The syndicated columnist David Limbaugh, Rush’s brother, made an interesting observation about the brouhaha over Howard Dean’s over-the-top rhetoric about “evil Republicans” and their plans for country. Limbaugh contends that the Congressional Democrats took Dean to the woodshed in early June not because he was misrepresenting their positions on the issues, but because he was representing them too clearly.
Limbaugh’s contention is that what Dean has been saying is what most Democrats believe, but are reluctant to say in public for fear of alienating the voters; that most Democrats understand that they cannot be “completely open” about their beliefs “without risking an electoral bloodbath.” This, says Limbaugh, is why “on some issues they vacillate, saying one thing to certain people their rabid left-wing constituency groups and different things to others.”
Limbaugh maintains that left-wing constituency groups are the Democratic base; that liberal Democrats favor a weakened military, world federalism, abortion on demand, and tax policies motivated by socialistic leveling impulses, but that Democratic leaders understand the public is not with them on these matters. This, he says, is why they camouflage their true positions with talk of “supporting the troops” and keeping abortion “legal but rare.”
It is why they “patronizingly peddling taxes as ‘contributions’ and government expenditures as ‘investments.’ They shroud their socialistic proclivities to redistribute wealth by portraying confiscatory tax hikes on major producers as a refund of money that properly belongs to government. Similarly, they shamelessly depict across-the-board tax-rate reductions as gifts to the rich.” Limbaugh concludes that Democrats “wouldn’t disguise” these views “so readily” if they were not afflicted with a “nagging feeling mostly accurate, I might add that the majority of the electorate is not on their side.”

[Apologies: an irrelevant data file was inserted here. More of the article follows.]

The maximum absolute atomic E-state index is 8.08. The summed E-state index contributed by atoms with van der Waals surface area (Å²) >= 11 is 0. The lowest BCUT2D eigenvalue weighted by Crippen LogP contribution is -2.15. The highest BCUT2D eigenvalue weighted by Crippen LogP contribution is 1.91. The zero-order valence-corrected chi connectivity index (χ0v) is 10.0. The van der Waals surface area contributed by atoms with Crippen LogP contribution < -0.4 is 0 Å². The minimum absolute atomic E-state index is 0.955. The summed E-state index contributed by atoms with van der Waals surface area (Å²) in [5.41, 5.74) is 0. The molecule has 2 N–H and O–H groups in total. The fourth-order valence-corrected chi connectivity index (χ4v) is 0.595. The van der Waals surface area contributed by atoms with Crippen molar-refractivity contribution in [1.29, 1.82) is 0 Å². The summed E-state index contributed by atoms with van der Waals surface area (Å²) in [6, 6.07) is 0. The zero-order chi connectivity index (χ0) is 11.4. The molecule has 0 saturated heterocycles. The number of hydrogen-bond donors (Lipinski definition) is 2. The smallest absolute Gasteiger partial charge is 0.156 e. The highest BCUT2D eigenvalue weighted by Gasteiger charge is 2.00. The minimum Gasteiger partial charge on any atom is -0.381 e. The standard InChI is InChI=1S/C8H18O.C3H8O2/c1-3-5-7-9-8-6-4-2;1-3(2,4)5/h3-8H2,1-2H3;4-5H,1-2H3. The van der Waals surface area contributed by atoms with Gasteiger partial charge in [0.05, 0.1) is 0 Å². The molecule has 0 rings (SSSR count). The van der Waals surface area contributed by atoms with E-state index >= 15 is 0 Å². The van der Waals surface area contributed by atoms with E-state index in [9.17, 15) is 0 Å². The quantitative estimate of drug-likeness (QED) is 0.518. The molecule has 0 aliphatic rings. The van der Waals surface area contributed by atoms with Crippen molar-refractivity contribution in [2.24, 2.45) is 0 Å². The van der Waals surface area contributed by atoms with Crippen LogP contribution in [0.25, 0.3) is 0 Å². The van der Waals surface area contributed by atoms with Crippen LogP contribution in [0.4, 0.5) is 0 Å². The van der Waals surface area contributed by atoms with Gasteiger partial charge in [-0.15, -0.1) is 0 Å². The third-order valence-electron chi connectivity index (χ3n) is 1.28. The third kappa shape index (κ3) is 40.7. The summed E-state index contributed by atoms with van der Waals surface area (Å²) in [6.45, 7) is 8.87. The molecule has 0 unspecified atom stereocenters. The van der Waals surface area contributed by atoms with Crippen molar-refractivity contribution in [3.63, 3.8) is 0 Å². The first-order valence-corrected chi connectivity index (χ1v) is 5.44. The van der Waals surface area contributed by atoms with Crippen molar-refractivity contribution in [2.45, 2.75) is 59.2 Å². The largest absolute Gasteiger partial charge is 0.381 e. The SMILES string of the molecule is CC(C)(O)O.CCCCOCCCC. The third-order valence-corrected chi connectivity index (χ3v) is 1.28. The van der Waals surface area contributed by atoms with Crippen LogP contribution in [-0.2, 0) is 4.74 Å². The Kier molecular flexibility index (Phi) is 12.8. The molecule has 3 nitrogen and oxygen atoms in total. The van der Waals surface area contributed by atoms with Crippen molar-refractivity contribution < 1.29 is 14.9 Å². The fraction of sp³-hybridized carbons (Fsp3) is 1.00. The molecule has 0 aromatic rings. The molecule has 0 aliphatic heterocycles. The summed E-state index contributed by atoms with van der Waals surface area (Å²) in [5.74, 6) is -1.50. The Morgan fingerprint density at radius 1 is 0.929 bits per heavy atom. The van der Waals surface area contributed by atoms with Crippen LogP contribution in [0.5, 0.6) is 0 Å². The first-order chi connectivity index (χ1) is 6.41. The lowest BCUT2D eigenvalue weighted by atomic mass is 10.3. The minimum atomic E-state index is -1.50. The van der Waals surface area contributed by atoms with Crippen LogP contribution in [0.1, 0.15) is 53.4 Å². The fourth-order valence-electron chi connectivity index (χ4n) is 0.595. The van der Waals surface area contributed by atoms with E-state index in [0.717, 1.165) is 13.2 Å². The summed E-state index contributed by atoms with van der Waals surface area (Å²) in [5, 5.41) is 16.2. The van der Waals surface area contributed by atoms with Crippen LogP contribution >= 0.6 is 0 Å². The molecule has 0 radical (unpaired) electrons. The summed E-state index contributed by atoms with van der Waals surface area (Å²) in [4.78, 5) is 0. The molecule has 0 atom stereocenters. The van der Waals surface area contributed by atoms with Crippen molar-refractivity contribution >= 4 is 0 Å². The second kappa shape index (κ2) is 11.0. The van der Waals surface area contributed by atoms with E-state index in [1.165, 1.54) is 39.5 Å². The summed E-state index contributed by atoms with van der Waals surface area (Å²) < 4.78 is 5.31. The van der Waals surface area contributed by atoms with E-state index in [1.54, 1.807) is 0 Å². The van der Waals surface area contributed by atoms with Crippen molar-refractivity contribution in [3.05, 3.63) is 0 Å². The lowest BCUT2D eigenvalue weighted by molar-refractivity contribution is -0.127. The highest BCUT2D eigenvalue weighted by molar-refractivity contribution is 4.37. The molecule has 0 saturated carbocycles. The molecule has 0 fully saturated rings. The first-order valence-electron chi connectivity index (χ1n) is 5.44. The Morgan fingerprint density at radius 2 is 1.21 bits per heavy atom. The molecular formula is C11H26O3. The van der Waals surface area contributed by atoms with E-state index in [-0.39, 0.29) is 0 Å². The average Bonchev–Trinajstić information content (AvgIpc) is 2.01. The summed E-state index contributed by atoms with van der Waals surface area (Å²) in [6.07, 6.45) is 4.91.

Is Limbaugh right? I say he is. Can I prove it? What I have to offer is only anecdotal evidence. But I think my observations can be generalized. I spent much of my life listening to liberal Democrats talking in private, with “their hair down,” if you will. I taught in a public high school in the northern suburbs of New York City for 30 years. My colleagues were public school teachers, the core of the Democratic base. My hunch is that the staff at the school where I taught was similar in its thinking to what you would find in most high schools and colleges around the country.
I was friendly enough with most of my co-workers. I heard their conversations in the faculty dining room and lounge on a daily basis. My colleagues knew I was conservative on most issues, but they humored me, sometimes needling me in a friendly way. Often, I responded in kind. I was not the only conservative on the staff, but conservatives were a decided minority, especially in the social studies and English departments. It was the liberals’ turf. They could be candid.
I have been retired since 1998, but off the top of my head I can think of 10 people I used to work with who fit Limbaugh’s description of the Democratic base. If you gave me some time, I could probably expand the list to 30. Some of my colleagues were tweedy suburban WASPs who took their cue from groups like the League of Women Voters; others were liberal Jews from New York City who sounded pretty much like Dianne Feinstein or Edward Koch; others aging hippies, counterculture types who continued into middle-age in an adversary relationship with the “establishment.”